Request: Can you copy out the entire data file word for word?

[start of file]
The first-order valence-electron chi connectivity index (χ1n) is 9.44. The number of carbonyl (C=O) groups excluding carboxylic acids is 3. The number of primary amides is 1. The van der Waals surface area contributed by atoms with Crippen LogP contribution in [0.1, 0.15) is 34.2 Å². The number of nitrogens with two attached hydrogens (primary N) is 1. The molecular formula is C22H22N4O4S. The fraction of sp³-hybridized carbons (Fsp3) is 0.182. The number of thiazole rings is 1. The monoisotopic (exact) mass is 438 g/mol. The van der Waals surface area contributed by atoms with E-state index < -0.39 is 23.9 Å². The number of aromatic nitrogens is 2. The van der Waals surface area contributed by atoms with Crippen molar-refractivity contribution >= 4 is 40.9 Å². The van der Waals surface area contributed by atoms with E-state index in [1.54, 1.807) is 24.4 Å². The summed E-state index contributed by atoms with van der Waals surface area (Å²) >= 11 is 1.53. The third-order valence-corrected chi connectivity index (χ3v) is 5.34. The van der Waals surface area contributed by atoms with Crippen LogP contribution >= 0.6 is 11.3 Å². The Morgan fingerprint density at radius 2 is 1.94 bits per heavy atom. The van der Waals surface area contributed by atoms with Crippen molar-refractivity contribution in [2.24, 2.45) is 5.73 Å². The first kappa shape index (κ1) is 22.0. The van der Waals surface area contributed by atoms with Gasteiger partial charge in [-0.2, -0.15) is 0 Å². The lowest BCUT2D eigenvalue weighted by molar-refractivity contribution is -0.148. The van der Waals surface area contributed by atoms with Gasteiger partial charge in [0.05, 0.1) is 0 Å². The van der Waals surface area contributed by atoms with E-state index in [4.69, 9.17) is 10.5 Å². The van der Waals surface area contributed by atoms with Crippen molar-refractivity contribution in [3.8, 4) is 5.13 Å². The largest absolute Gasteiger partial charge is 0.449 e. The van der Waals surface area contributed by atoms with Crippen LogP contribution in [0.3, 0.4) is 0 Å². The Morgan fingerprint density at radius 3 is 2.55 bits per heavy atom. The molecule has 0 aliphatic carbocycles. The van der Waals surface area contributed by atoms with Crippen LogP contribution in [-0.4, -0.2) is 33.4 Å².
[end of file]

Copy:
The first-order valence-electron chi connectivity index (χ1n) is 9.44. The number of carbonyl (C=O) groups excluding carboxylic acids is 3. The number of primary amides is 1. The van der Waals surface area contributed by atoms with Crippen LogP contribution in [0.1, 0.15) is 34.2 Å². The number of nitrogens with two attached hydrogens (primary N) is 1. The molecular formula is C22H22N4O4S. The fraction of sp³-hybridized carbons (Fsp3) is 0.182. The number of thiazole rings is 1. The monoisotopic (exact) mass is 438 g/mol. The van der Waals surface area contributed by atoms with E-state index < -0.39 is 23.9 Å². The number of aromatic nitrogens is 2. The van der Waals surface area contributed by atoms with Crippen molar-refractivity contribution >= 4 is 40.9 Å². The van der Waals surface area contributed by atoms with E-state index in [1.54, 1.807) is 24.4 Å². The summed E-state index contributed by atoms with van der Waals surface area (Å²) >= 11 is 1.53. The third-order valence-corrected chi connectivity index (χ3v) is 5.34. The van der Waals surface area contributed by atoms with Crippen LogP contribution >= 0.6 is 11.3 Å². The Morgan fingerprint density at radius 2 is 1.94 bits per heavy atom. The van der Waals surface area contributed by atoms with Crippen molar-refractivity contribution in [2.24, 2.45) is 5.73 Å². The first kappa shape index (κ1) is 22.0. The van der Waals surface area contributed by atoms with Gasteiger partial charge in [-0.2, -0.15) is 0 Å². The lowest BCUT2D eigenvalue weighted by molar-refractivity contribution is -0.148. The van der Waals surface area contributed by atoms with Gasteiger partial charge in [0.05, 0.1) is 0 Å². The van der Waals surface area contributed by atoms with E-state index in [4.69, 9.17) is 10.5 Å². The van der Waals surface area contributed by atoms with Crippen molar-refractivity contribution in [3.8, 4) is 5.13 Å². The largest absolute Gasteiger partial charge is 0.449 e. The van der Waals surface area contributed by atoms with Crippen LogP contribution in [0.3, 0.4) is 0 Å². The Morgan fingerprint density at radius 3 is 2.55 bits per heavy atom. The molecule has 0 aliphatic carbocycles. The van der Waals surface area contributed by atoms with Crippen LogP contribution in [-0.4, -0.2) is 33.4 Å².